The Igneo will keep you warm down to 19 degrees and comfortable each and every night. On warmer nights, I simply left the bag unzipped and used it as a comforter and was totally snug and cozy. On colder nights, I was still perfectly warm and comfortable, even when I woke up to fresh snow on the ground.

It packs away well and tight, it’s warm, and it’s lightweight. I couldn’t have been happier with this bag.

MSR Hubba NX Tent

MSR Hubba NX Tent

Shelters come in all different varieties and many people will swear by their preferred choice. If you’re used to a tent and don’t want to learn a new system, then stick with a tent. That was what I did, and I went with the MSR Hubba NX Tent. At a mere 2.5lbs, it’s very lightweight for a tent.

In terms of durability, this tent held up beautifully. Despite sleeping on many different rocky grounds, there was never a hole in the bottom. (I don’t recommend testing your luck though.) It held up to fierce winds, rain, snow, and rocks (on the ground, not falling from the sky).

I plan on using this tent for all my backcountry excursions and hopefully any future thru-hikes I might do as well.

Going along with a special someone? The MSR Hubba Hubba NX Tent has enough room for two and only adds on a pound at most.

Another great feature to save weight with the Hubba series of tents is that if you’re not worried about critters at night, you can leave the tent at home. By using the rain-fly and the footprint (sold separately), it nearly cuts the weight in half! It saves plenty of weight and eases you into cowboy-camping if you’re wanting to give that a shot. Plus, on those nice nights in the desert, you’re not going to want the whole tent anyway. (Just make sure you always have some kind of rain-fly since weather can change rapidly.)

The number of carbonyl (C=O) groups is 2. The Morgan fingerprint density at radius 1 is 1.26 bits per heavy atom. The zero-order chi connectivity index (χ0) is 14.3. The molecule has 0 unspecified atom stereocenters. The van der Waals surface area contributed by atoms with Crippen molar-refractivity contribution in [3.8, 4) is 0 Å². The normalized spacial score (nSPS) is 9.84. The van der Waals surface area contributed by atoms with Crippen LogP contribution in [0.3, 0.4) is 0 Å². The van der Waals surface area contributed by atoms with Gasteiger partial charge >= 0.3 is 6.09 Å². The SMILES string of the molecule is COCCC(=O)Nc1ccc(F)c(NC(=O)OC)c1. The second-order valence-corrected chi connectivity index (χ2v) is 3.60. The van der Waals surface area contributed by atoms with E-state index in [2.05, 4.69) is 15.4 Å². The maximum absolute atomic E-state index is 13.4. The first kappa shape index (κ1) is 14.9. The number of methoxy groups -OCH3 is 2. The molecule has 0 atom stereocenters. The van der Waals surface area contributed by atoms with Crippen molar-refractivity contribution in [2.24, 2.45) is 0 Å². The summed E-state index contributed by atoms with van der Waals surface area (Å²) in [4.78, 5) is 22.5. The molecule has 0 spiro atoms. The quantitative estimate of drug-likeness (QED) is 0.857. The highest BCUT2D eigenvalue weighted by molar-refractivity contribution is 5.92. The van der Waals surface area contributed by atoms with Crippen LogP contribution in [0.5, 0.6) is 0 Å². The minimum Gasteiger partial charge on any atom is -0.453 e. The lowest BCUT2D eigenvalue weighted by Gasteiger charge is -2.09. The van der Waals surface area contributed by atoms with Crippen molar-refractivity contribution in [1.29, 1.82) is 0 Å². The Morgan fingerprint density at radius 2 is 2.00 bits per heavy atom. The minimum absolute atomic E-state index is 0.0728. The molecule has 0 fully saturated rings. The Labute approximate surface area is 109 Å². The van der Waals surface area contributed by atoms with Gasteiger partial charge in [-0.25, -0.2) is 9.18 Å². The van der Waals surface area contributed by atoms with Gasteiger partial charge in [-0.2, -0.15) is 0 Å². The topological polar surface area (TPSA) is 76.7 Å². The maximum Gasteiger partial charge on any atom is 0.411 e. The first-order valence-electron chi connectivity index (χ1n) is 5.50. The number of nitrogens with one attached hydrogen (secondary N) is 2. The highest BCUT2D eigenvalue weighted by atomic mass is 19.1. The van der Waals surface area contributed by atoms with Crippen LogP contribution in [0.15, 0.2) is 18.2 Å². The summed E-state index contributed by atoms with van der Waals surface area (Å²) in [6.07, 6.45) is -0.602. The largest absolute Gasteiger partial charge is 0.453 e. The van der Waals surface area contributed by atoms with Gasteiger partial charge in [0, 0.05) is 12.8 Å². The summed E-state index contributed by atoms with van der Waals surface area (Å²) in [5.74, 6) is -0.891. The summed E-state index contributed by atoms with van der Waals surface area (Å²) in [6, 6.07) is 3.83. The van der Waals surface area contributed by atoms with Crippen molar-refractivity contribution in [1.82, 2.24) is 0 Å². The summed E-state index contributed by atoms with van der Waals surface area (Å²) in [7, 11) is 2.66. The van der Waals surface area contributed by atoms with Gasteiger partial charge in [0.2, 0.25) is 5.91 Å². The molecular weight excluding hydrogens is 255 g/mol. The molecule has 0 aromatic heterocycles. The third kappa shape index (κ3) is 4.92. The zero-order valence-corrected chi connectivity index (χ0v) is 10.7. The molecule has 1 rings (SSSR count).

German Sausage Company

Not so much gear, but this very essential food is from an authentic German meat company in Phoenix. The German Sausage Company has a few different types of sausages that don’t require refrigeration, which is invaluable for mail drops and trail food. It adds a necessary amount of protein to your diet and is, of course, absolutely delicious. For those considering going stoveless, this is your must-have protein source. For those with a stove, this is your must-have protein addition (assuming you’re not vegetarian).

Had I not bought any meats from them, I would have suffered a massive protein deficiency. They are well worth the visit.

Categorized: The Arizona Trail
Tagged: , , , , , , , , ,